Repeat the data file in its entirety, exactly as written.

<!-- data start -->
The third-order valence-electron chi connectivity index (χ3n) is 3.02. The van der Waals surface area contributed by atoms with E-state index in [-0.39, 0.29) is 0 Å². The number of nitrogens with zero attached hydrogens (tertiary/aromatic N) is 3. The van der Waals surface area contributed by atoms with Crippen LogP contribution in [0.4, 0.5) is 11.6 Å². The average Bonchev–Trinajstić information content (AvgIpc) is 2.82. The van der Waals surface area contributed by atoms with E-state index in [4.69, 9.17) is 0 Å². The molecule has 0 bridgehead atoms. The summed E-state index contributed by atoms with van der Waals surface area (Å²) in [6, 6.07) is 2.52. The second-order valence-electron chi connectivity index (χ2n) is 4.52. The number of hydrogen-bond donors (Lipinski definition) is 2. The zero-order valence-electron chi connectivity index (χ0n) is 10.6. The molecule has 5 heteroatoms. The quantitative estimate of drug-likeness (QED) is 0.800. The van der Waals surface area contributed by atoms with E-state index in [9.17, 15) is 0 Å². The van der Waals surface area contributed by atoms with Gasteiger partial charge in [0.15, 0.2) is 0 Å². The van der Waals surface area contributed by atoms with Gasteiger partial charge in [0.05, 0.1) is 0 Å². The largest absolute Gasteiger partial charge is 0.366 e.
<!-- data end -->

The third-order valence-electron chi connectivity index (χ3n) is 3.02. The van der Waals surface area contributed by atoms with E-state index in [-0.39, 0.29) is 0 Å². The number of nitrogens with zero attached hydrogens (tertiary/aromatic N) is 3. The van der Waals surface area contributed by atoms with Crippen LogP contribution in [0.4, 0.5) is 11.6 Å². The average Bonchev–Trinajstić information content (AvgIpc) is 2.82. The van der Waals surface area contributed by atoms with E-state index in [4.69, 9.17) is 0 Å². The molecule has 0 bridgehead atoms. The summed E-state index contributed by atoms with van der Waals surface area (Å²) in [6, 6.07) is 2.52. The second-order valence-electron chi connectivity index (χ2n) is 4.52. The number of hydrogen-bond donors (Lipinski definition) is 2. The zero-order valence-electron chi connectivity index (χ0n) is 10.6. The molecule has 5 heteroatoms. The quantitative estimate of drug-likeness (QED) is 0.800. The van der Waals surface area contributed by atoms with E-state index in [9.17, 15) is 0 Å². The van der Waals surface area contributed by atoms with Gasteiger partial charge in [0.15, 0.2) is 0 Å². The van der Waals surface area contributed by atoms with Gasteiger partial charge in [0.05, 0.1) is 0 Å². The largest absolute Gasteiger partial charge is 0.366 e.